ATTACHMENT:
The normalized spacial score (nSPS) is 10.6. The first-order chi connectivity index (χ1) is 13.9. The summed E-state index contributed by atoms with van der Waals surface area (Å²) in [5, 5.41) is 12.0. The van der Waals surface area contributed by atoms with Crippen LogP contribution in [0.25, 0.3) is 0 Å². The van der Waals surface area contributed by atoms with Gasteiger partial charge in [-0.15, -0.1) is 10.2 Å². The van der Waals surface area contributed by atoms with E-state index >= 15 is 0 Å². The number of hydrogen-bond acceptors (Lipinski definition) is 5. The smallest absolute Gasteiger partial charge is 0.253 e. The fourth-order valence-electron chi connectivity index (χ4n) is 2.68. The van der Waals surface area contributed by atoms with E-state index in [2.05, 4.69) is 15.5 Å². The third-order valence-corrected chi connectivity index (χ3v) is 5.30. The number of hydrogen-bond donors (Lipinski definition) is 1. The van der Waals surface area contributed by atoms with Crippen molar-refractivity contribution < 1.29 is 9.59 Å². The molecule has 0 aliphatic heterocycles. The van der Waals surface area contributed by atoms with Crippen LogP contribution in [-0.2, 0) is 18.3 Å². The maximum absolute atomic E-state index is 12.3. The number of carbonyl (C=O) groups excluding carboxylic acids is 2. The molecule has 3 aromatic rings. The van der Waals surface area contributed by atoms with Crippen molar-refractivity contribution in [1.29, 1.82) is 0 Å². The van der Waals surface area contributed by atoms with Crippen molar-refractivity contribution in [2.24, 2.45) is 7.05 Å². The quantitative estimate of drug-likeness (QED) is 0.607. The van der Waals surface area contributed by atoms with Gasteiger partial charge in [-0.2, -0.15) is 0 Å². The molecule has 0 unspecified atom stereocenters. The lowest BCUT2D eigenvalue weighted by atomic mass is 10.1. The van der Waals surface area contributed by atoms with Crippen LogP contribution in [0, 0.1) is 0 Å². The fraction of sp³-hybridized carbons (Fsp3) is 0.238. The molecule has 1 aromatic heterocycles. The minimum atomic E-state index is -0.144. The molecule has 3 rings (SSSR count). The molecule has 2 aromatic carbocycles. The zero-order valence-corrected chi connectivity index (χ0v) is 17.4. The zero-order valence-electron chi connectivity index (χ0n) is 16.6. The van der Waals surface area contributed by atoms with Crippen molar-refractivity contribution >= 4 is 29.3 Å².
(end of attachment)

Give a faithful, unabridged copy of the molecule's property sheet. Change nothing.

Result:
The normalized spacial score (nSPS) is 10.6. The first-order chi connectivity index (χ1) is 13.9. The summed E-state index contributed by atoms with van der Waals surface area (Å²) in [5, 5.41) is 12.0. The van der Waals surface area contributed by atoms with Crippen LogP contribution in [0.25, 0.3) is 0 Å². The van der Waals surface area contributed by atoms with Gasteiger partial charge in [-0.15, -0.1) is 10.2 Å². The van der Waals surface area contributed by atoms with E-state index >= 15 is 0 Å². The number of hydrogen-bond acceptors (Lipinski definition) is 5. The smallest absolute Gasteiger partial charge is 0.253 e. The fourth-order valence-electron chi connectivity index (χ4n) is 2.68. The van der Waals surface area contributed by atoms with E-state index in [2.05, 4.69) is 15.5 Å². The third-order valence-corrected chi connectivity index (χ3v) is 5.30. The number of hydrogen-bond donors (Lipinski definition) is 1. The van der Waals surface area contributed by atoms with Crippen molar-refractivity contribution < 1.29 is 9.59 Å². The molecule has 0 aliphatic heterocycles. The van der Waals surface area contributed by atoms with Crippen LogP contribution in [-0.2, 0) is 18.3 Å². The maximum absolute atomic E-state index is 12.3. The number of carbonyl (C=O) groups excluding carboxylic acids is 2. The molecule has 3 aromatic rings. The van der Waals surface area contributed by atoms with Crippen molar-refractivity contribution in [1.29, 1.82) is 0 Å². The van der Waals surface area contributed by atoms with Crippen molar-refractivity contribution in [2.24, 2.45) is 7.05 Å². The quantitative estimate of drug-likeness (QED) is 0.607. The van der Waals surface area contributed by atoms with Gasteiger partial charge in [-0.2, -0.15) is 0 Å². The molecule has 0 unspecified atom stereocenters. The lowest BCUT2D eigenvalue weighted by atomic mass is 10.1. The van der Waals surface area contributed by atoms with Crippen LogP contribution in [0, 0.1) is 0 Å². The fraction of sp³-hybridized carbons (Fsp3) is 0.238. The molecule has 1 aromatic heterocycles. The minimum atomic E-state index is -0.144. The molecule has 3 rings (SSSR count). The molecule has 2 aromatic carbocycles. The zero-order valence-corrected chi connectivity index (χ0v) is 17.4. The zero-order valence-electron chi connectivity index (χ0n) is 16.6. The van der Waals surface area contributed by atoms with Crippen molar-refractivity contribution >= 4 is 29.3 Å².